This guilt by association technique is being used by the researchers in their new paper.  The paper's authors are essentially saying: "look rapists and men's magazines both use similar language, isn't that disgusting, men's magazines are just like rapists."  Well, the problem is you could probably find quotes by those same rapists that when put side by side with quotes by police officers or politicians would be indistinguishable.  What this comes down to, is that just because men's magazines may use some similar language that rapists use does not mean that they are rapists or that they are horrible. 

However, I would like to point out that both groups are using demeaning, rude, sexist language.  See this article here for a list of some quotes.   These quotes I would say on their face appear very demeaning to women.  If the study had just looked at whether men's magazines used demeaning language that would have been appropriate.  However, the researchers have used this deceitful guilt by association technique to try and make men's magazines look bad.  I suppose if you believe its ok to use any means to an end then maybe you support the researchers deceit.  However, I think its better to address issues of sexism by logical and correct arguments rather than fallacious ones.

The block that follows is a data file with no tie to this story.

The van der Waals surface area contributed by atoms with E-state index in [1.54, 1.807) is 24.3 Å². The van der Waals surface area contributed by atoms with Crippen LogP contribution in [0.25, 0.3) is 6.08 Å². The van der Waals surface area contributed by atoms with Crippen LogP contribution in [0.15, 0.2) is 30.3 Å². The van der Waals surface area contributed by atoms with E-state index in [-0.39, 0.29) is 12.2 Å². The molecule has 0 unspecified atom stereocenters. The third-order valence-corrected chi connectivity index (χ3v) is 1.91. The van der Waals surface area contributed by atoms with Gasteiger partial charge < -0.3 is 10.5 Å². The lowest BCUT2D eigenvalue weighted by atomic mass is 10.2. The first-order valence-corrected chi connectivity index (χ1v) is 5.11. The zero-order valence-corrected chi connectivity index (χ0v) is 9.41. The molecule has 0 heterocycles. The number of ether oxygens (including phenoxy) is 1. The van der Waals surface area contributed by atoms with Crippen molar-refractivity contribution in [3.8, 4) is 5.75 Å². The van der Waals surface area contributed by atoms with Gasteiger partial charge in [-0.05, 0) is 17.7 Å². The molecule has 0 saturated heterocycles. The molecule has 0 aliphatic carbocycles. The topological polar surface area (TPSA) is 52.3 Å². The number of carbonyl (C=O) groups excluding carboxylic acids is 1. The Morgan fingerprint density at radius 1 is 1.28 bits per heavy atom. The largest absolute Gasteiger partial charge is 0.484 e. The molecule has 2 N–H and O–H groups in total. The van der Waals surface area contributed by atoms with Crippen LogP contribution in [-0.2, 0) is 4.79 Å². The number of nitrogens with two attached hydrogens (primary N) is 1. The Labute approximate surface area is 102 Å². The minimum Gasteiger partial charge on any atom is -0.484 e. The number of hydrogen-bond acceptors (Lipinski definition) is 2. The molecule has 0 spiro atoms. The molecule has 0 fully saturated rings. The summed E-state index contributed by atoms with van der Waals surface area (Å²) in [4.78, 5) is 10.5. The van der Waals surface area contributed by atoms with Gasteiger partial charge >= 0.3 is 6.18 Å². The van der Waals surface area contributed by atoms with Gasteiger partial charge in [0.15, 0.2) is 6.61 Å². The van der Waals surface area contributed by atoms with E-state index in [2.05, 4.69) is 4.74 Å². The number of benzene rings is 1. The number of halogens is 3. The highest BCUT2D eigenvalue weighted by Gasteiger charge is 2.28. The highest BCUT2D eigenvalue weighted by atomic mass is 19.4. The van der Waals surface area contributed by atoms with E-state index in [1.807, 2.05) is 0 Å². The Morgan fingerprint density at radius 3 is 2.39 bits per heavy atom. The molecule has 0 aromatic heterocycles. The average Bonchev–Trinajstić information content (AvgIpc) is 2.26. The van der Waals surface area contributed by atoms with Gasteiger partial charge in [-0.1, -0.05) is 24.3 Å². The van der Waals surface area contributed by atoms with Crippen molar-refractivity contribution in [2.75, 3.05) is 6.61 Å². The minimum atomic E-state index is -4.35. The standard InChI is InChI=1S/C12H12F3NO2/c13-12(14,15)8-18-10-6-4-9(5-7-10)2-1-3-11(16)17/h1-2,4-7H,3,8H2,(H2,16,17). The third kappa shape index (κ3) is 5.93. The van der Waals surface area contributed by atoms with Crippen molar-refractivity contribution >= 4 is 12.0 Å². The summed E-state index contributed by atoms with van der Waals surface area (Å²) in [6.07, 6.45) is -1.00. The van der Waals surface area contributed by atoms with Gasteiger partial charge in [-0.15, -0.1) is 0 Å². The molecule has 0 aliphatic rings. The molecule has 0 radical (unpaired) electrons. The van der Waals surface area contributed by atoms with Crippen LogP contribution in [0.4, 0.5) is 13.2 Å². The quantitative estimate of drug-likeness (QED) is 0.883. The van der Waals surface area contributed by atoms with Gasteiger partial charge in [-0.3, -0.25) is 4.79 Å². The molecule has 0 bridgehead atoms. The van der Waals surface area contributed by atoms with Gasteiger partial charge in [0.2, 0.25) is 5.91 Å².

2.  Misleading Selection of Quotes
As I discussed above, in many cases, if you select the right quotes from any two groups of people you could likely make them indistinguishable.  Of course, there may be exceptions where writing style is sufficiently different to be noticeable.  But, in many cases it would be easy to select similar enough quotes to make any groups look similar.
When looking at some of the quotes selected by the researchers to be presented to participants I immediately began to wonder whether the researchers intentionally picked misleading quotes.  Look for example at this quote:
Mascara running down the cheeks means they've just been crying, and it was probably your fault . . . but you can cheer up the miserable beauty with a bit of the old in and out